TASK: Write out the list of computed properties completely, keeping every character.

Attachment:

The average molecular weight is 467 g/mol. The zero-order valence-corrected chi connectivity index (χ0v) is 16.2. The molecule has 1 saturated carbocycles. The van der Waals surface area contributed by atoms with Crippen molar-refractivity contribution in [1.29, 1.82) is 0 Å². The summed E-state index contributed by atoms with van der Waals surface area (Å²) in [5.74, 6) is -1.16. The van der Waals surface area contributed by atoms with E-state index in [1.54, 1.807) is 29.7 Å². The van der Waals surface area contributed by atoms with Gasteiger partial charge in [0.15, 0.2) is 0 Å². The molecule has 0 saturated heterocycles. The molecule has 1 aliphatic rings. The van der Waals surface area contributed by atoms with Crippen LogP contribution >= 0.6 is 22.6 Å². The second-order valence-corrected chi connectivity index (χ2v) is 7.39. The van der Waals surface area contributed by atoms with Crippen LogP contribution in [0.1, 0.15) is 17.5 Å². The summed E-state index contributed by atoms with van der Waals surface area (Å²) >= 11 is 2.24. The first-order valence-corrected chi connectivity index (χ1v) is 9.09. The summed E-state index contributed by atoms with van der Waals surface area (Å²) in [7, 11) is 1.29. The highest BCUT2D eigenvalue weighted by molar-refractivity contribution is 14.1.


The average molecular weight is 467 g/mol. The zero-order valence-corrected chi connectivity index (χ0v) is 16.2. The molecule has 1 saturated carbocycles. The van der Waals surface area contributed by atoms with Crippen molar-refractivity contribution in [1.29, 1.82) is 0 Å². The summed E-state index contributed by atoms with van der Waals surface area (Å²) in [5.74, 6) is -1.16. The van der Waals surface area contributed by atoms with E-state index in [1.54, 1.807) is 29.7 Å². The van der Waals surface area contributed by atoms with Gasteiger partial charge in [0.15, 0.2) is 0 Å². The molecule has 0 saturated heterocycles. The molecule has 1 aliphatic rings. The van der Waals surface area contributed by atoms with Crippen LogP contribution >= 0.6 is 22.6 Å². The second-order valence-corrected chi connectivity index (χ2v) is 7.39. The van der Waals surface area contributed by atoms with Crippen LogP contribution in [0.1, 0.15) is 17.5 Å². The summed E-state index contributed by atoms with van der Waals surface area (Å²) >= 11 is 2.24. The first-order valence-corrected chi connectivity index (χ1v) is 9.09. The summed E-state index contributed by atoms with van der Waals surface area (Å²) in [7, 11) is 1.29. The highest BCUT2D eigenvalue weighted by molar-refractivity contribution is 14.1.